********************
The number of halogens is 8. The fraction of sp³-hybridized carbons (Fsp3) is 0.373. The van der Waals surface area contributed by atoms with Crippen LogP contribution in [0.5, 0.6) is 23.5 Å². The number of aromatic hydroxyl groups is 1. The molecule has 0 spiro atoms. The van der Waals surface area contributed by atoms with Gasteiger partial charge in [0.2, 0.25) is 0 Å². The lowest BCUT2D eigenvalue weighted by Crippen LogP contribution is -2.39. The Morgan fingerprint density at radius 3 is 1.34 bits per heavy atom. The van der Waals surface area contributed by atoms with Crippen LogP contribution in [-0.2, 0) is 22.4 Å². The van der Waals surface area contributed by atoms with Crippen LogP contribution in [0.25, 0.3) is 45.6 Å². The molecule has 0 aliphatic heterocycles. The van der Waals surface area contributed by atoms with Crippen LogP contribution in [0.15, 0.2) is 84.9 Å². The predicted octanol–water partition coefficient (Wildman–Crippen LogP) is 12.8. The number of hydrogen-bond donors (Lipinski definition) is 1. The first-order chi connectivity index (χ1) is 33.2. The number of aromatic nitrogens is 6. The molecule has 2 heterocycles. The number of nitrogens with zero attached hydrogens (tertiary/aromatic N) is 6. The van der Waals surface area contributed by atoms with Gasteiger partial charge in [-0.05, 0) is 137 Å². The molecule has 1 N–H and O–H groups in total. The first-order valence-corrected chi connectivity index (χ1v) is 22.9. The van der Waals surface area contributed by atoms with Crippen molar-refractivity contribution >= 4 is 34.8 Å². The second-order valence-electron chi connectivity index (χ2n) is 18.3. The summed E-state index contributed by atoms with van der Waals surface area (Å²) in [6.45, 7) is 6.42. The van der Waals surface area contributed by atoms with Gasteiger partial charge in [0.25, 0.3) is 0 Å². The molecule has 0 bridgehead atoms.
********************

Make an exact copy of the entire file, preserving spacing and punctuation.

The number of halogens is 8. The fraction of sp³-hybridized carbons (Fsp3) is 0.373. The van der Waals surface area contributed by atoms with Crippen LogP contribution in [0.5, 0.6) is 23.5 Å². The number of aromatic hydroxyl groups is 1. The molecule has 0 spiro atoms. The van der Waals surface area contributed by atoms with Gasteiger partial charge in [0.2, 0.25) is 0 Å². The lowest BCUT2D eigenvalue weighted by Crippen LogP contribution is -2.39. The Morgan fingerprint density at radius 3 is 1.34 bits per heavy atom. The van der Waals surface area contributed by atoms with Crippen LogP contribution in [-0.2, 0) is 22.4 Å². The van der Waals surface area contributed by atoms with Crippen LogP contribution in [0.25, 0.3) is 45.6 Å². The molecule has 0 aliphatic heterocycles. The van der Waals surface area contributed by atoms with Crippen LogP contribution in [0.15, 0.2) is 84.9 Å². The predicted octanol–water partition coefficient (Wildman–Crippen LogP) is 12.8. The number of hydrogen-bond donors (Lipinski definition) is 1. The first-order chi connectivity index (χ1) is 33.2. The number of aromatic nitrogens is 6. The molecule has 2 heterocycles. The number of nitrogens with zero attached hydrogens (tertiary/aromatic N) is 6. The van der Waals surface area contributed by atoms with Gasteiger partial charge in [-0.05, 0) is 137 Å². The molecule has 1 N–H and O–H groups in total. The first-order valence-corrected chi connectivity index (χ1v) is 22.9. The van der Waals surface area contributed by atoms with Crippen molar-refractivity contribution >= 4 is 34.8 Å². The second-order valence-electron chi connectivity index (χ2n) is 18.3. The summed E-state index contributed by atoms with van der Waals surface area (Å²) in [6.45, 7) is 6.42. The van der Waals surface area contributed by atoms with Gasteiger partial charge in [0.25, 0.3) is 0 Å². The molecule has 0 bridgehead atoms.